Why I liked itI highly recommend the chapters Reports and Affective Communication The former gives good advice for objective writing, i.e writing in such a way that pretty much everyone will agree with you The latter is a highly insightful survey of literary devices what they do, why they work You might like reading those chapters even if you don t read the rest of the book.The idea of the abstraction ladder rings true It s one of those concepts that you might not notice until someon Why I liked itI highly recommend the chapters Reports and Affective Communication The former gives good advice for objective writing, i.e writing in such a way that pretty much everyone will agree with you The latter is a highly insightful survey of literary devices what they do, why they work You might like reading those chapters even if you don t read the rest of the book.The idea of the abstraction ladder rings true It s one of those concepts that you might not notice until someone points it out to you, but after learning about it you can find applications for it everywhere Being aware of the levels of abstraction of words being used will help with effective and efficient communication.The book is eye opening in so many little ways the absurdity of speech itself extremely complicated systems of sputtering, hissing, gurgling, clucking, and cooing noises how much of our non verbal behavior is symbolic as opposed to strictly practical e.g the clothes we wear, the food we eat how much linguistic communication is actually devoid of informational value e.g small talk, advertising how ceremonial, legal, religious, etc communication directive language often uses unusual words and structure to impress upon its consumers the importance of the occasion in order to get them to behave in certain waysWhy I didn t like itMuch of the book is structured around a fundamental division of meaning into extensional real world and intensional inside the mind Something about this classification feels wrong to me, perhaps because, in a sense, even real world objects exist only inside the mind This philosophizing may seem like splitting hairs, but there s a lot of epistemology in this book and such questions become important.On a related note, the book feels somewhat dated It was written during World War II, and I suspect thatrecent linguistic publications may have anuanced and better structured understanding of the concepts in this book That is the main reason for the three star rating Also, the book has some questionable language about women and savages.Some of the book has a bit of a doom and gloom attitude about the future of human society There s a whole section called WHY WE ARE STALLED This seems over dramatized

  10. Dane Rodriguez Dane Rodriguez says:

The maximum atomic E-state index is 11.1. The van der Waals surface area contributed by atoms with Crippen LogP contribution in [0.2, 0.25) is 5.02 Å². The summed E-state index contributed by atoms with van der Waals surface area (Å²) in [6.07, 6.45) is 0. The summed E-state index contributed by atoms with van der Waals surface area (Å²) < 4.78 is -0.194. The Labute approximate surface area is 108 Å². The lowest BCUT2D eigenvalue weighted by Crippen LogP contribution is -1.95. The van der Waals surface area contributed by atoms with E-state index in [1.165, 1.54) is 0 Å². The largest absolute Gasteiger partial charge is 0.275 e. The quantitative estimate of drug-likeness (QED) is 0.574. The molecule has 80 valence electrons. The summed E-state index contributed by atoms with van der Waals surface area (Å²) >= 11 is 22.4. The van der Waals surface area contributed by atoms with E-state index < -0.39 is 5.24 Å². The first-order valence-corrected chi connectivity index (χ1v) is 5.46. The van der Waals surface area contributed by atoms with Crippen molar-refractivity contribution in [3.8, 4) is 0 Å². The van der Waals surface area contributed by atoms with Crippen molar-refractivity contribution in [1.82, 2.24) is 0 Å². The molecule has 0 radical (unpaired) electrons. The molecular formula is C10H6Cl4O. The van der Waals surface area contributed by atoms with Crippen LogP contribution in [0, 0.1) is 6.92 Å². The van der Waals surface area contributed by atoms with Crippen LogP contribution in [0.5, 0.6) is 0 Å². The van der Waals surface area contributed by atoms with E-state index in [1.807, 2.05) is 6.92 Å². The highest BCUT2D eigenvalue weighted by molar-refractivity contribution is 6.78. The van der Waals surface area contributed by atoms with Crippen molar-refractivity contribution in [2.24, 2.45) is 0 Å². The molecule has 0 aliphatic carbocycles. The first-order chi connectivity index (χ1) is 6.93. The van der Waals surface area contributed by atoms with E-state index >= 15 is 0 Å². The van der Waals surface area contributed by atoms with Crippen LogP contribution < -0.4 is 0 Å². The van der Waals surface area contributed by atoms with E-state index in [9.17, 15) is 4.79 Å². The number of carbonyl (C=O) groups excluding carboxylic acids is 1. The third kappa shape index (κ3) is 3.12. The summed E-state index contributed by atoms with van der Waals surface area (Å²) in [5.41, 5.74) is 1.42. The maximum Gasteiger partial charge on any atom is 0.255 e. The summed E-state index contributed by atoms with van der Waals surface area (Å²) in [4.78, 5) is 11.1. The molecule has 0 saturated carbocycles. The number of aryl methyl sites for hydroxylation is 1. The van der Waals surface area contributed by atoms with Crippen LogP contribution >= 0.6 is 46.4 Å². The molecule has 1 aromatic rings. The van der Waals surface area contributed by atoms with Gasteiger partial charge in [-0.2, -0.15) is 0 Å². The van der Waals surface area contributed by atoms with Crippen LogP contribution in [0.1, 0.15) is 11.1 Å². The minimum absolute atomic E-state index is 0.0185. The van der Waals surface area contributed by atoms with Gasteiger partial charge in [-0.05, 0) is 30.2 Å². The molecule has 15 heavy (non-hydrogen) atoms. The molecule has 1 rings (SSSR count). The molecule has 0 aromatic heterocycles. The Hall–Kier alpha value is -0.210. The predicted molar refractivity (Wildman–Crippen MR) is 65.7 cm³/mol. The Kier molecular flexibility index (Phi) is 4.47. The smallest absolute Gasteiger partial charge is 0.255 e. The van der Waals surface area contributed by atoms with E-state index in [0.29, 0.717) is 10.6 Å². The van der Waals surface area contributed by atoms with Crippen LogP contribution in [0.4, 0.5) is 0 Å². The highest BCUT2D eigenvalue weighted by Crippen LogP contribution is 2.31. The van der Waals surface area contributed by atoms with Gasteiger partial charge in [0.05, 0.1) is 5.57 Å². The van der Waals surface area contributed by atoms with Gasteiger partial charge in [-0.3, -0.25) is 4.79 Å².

Personal Notes Language is the relationship between maps and territory The words used to describe certain things are supposed to accurately describe the process it refers to in a way that is relevant and important to the present situation What you say and why you say it Words can have built in judgments and inferences, snarl and purr words are examples There is a level of abstraction for everything, a cow is a process referring to the organism low which is a bundle of cells lower that Personal Notes Language is the relationship between maps and territory The words used to describe certain things are supposed to accurately describe the process it refers to in a way that is relevant and important to the present situation What you say and why you say it Words can have built in judgments and inferences, snarl and purr words are examples There is a level of abstraction for everything, a cow is a process referring to the organism low which is a bundle of cells lower that is livestock high abstraction that is considered a farm asset very high Each level of abstraction bundles it with other things, farm asset includes tractors and buildings with the cow, and its name would isolate only the particular cow process we call cow Open and close minded refers to how willing to accept or consider new ideas a person isWhen hearing a speech you have 4 choices1 Accept the speaker and the message2 Accept the speaker and reject the message3 Reject the Speaker and accept the message4 Reject the speaker and the message Close minded people can either do 1 or 4 Open minded people are able to do any of the 4 Multi Valued Orientation is the ability to not consider things as either one or the other Two valued orientation is either something is good or bad Multi valued lets you analyze from multiple angles to gain complexity and understanding Intensional and Extensional Interpretation Intensional is being guided by the words and what we think they mean solely Assigning words like churchgoer to other traits like good, kind, christian, etc without knowing anything else about the particular churchgoer Extensional Orientation is applying it to the situation and realityOverall don t let words and semantics twist up the terrain don t sell yourself or anyone else a false map and stick to the facts Also, A truth told with bad intent, beats all the lies you can invent